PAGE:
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Craig Gore owes everyone
A tearful Craig Gore (a former Champ Car team sponsor with Aussie Vineyards) was inducted into the Order of the White Shoe yesterday after managing to get enough of his 92 creditors to agree to the largest personal insolvency agreement in Australian history.

Creditors of the Gold Coast businessman yesterday approved the proposal that will see Gore (aka Jackson Morgan-Phoenix) repay $3.3 million of a $495 million debt over three years.

''It is a win, win,'' Gore's trustee, Max Prentice, from BPS Recovery, said of the win, win, loss, loss, loss, loss, loss, loss, loss, loss, loss, loss, loss. Gore has guaranteed to pay his creditors a return of at least 0.66¢ in the dollar . Only eight creditors voted against the agreement.

As a sweetener, creditors will get a 30 per cent stake in a company through which Gore will be required to conduct all of his business activities for the next three years.

It is not the first time that Gore, described by the Gold Coast Bulletin as ''tenacious'', has been in financial trouble. The 43-year-old former chair of the Atkinson Gore Group was a bankrupt from 1992 to 1999.

Among Gore's few remaining assets are a bust of the French impressionist painter Renoir that was purchased for £60,000 ($97,000), three watches valued at $7200, minus $2.1 million in several bank accounts, three cars including a 1969 Cadillac DeVille and a worthless investment in a Gunns timber plantation project.


The largest creditor to be stung from exposure to Gore is the City Pacific-founded First Mortgage Fund (FMF). It holds the savings of thousands of retirees and is owed $193.8 million.

The chief executive of the fund manager Balmain Trilogy, Andrew Griffin said: ''Any recoveries from Gore as a guarantor would have been a bonus for us.''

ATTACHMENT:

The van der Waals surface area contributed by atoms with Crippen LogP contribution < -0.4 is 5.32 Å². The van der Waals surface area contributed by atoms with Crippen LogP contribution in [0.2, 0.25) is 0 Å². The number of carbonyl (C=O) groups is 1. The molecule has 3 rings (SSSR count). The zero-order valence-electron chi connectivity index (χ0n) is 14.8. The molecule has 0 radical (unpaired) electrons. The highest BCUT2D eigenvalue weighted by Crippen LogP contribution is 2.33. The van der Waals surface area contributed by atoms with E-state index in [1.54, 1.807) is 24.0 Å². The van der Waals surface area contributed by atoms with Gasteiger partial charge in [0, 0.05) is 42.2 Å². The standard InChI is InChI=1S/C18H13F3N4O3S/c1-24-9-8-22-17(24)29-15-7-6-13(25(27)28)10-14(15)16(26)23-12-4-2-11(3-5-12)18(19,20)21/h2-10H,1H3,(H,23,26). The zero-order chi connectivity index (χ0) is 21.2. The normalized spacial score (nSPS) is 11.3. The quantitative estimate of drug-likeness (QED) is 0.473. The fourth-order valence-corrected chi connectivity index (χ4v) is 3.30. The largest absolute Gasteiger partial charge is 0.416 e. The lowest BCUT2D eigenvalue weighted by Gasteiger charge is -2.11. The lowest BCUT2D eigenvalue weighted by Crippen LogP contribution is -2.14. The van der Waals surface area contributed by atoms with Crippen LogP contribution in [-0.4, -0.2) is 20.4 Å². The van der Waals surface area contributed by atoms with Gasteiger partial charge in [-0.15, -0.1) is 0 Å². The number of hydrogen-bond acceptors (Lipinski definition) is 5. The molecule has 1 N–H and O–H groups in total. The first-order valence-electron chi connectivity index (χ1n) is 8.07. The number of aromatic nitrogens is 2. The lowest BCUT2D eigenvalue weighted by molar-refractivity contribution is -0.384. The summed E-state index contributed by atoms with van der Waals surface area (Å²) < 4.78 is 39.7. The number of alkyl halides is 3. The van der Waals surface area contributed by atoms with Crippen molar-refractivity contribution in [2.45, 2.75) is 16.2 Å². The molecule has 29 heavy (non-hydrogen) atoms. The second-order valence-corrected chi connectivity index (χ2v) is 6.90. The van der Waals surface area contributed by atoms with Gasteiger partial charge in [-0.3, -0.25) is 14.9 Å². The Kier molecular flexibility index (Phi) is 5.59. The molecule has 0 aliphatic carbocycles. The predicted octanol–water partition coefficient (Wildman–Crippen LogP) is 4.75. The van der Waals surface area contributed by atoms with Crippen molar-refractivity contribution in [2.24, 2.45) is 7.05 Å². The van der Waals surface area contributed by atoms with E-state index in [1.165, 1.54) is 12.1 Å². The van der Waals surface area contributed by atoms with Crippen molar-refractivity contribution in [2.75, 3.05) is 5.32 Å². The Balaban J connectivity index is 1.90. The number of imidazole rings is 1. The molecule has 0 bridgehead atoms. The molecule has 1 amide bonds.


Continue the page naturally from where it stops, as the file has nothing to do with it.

The second-largest creditor is the British billionaire and financial backer of conservative political causes, Lord Michael Ashcroft, whose Mayfair Limited is owed $138 million. Ashcroft was once rumored with Gore to be eyeing a potential bid for the ill-fated City Pacific. There is also a $31 million debt to GE, $20 million to an IndyCar racing team and $17 million to American Express.

Gore, aside from having to keep up with child payments of $4333 a month, owes $800,000 to his former wife Thaya Morgan-Phoenix.

Gore also owes his 30-year-old girlfriend Marina Oesterberg $11,000 and his business associate and close friend Graeme Stonehouse $2 million.


As part of the ''win, win'', in which Gore will repay $1 million to his creditors each year, the entrepreneur's new trust company will enter into a $2 million-a-year consulting agreement with International Marina Development & Management (IMDM). Seems some of Gore's creditors are very forgiving.

IMDM, which was co-founded by Gore, has received financial backing from Lord Ashcroft. The company, which shares its name with Gore's girlfriend, includes as a director the former City Pacific director and former Liberal Party federal president Shane Stone. Stone and some other directors in IMDM are also directors of the Gore-founded Aussie Vineyards.

Gore's girlfriend, Marina, is also listed as a key executive of the wine venture, in the grape-growing region of Mount Tamborine. The Aussie Vineyard website even has a blurb on Gore's ''outstanding management record''.

Shane Stone is also chairman of the Gore-founded financial advisory group WPS Financial Group, which includes Scott Gore as its chief executive. Brisbane Times

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